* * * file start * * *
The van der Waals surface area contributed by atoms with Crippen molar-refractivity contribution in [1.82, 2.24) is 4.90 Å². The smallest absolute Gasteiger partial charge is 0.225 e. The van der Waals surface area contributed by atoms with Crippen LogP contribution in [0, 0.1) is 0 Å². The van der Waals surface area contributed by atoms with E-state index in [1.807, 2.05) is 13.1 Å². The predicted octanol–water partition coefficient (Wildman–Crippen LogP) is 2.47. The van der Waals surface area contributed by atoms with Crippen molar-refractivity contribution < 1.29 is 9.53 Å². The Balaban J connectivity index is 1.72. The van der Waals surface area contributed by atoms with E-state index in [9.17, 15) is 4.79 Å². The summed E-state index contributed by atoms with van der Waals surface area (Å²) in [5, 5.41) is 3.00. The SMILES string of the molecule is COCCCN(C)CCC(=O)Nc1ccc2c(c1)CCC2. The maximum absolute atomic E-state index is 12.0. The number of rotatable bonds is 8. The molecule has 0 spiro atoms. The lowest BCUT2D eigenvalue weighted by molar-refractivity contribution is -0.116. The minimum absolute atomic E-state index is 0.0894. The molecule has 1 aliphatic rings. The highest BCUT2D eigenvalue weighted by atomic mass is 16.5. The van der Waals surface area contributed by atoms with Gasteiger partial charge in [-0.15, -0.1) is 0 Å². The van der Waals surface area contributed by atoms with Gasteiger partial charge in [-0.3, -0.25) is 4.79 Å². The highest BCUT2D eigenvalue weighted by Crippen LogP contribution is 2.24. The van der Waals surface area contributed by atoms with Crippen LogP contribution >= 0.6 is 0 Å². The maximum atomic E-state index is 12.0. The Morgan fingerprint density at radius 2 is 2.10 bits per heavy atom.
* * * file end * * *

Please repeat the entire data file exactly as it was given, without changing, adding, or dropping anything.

The van der Waals surface area contributed by atoms with Crippen molar-refractivity contribution in [1.82, 2.24) is 4.90 Å². The smallest absolute Gasteiger partial charge is 0.225 e. The van der Waals surface area contributed by atoms with Crippen LogP contribution in [0, 0.1) is 0 Å². The van der Waals surface area contributed by atoms with E-state index in [1.807, 2.05) is 13.1 Å². The predicted octanol–water partition coefficient (Wildman–Crippen LogP) is 2.47. The van der Waals surface area contributed by atoms with Crippen molar-refractivity contribution < 1.29 is 9.53 Å². The Balaban J connectivity index is 1.72. The van der Waals surface area contributed by atoms with E-state index in [9.17, 15) is 4.79 Å². The summed E-state index contributed by atoms with van der Waals surface area (Å²) in [5, 5.41) is 3.00. The SMILES string of the molecule is COCCCN(C)CCC(=O)Nc1ccc2c(c1)CCC2. The maximum absolute atomic E-state index is 12.0. The number of rotatable bonds is 8. The molecule has 0 spiro atoms. The lowest BCUT2D eigenvalue weighted by molar-refractivity contribution is -0.116. The minimum absolute atomic E-state index is 0.0894. The molecule has 1 aliphatic rings. The highest BCUT2D eigenvalue weighted by atomic mass is 16.5. The van der Waals surface area contributed by atoms with Gasteiger partial charge in [-0.15, -0.1) is 0 Å². The van der Waals surface area contributed by atoms with Gasteiger partial charge in [-0.3, -0.25) is 4.79 Å². The highest BCUT2D eigenvalue weighted by Crippen LogP contribution is 2.24. The van der Waals surface area contributed by atoms with Crippen LogP contribution >= 0.6 is 0 Å². The maximum atomic E-state index is 12.0. The Morgan fingerprint density at radius 2 is 2.10 bits per heavy atom.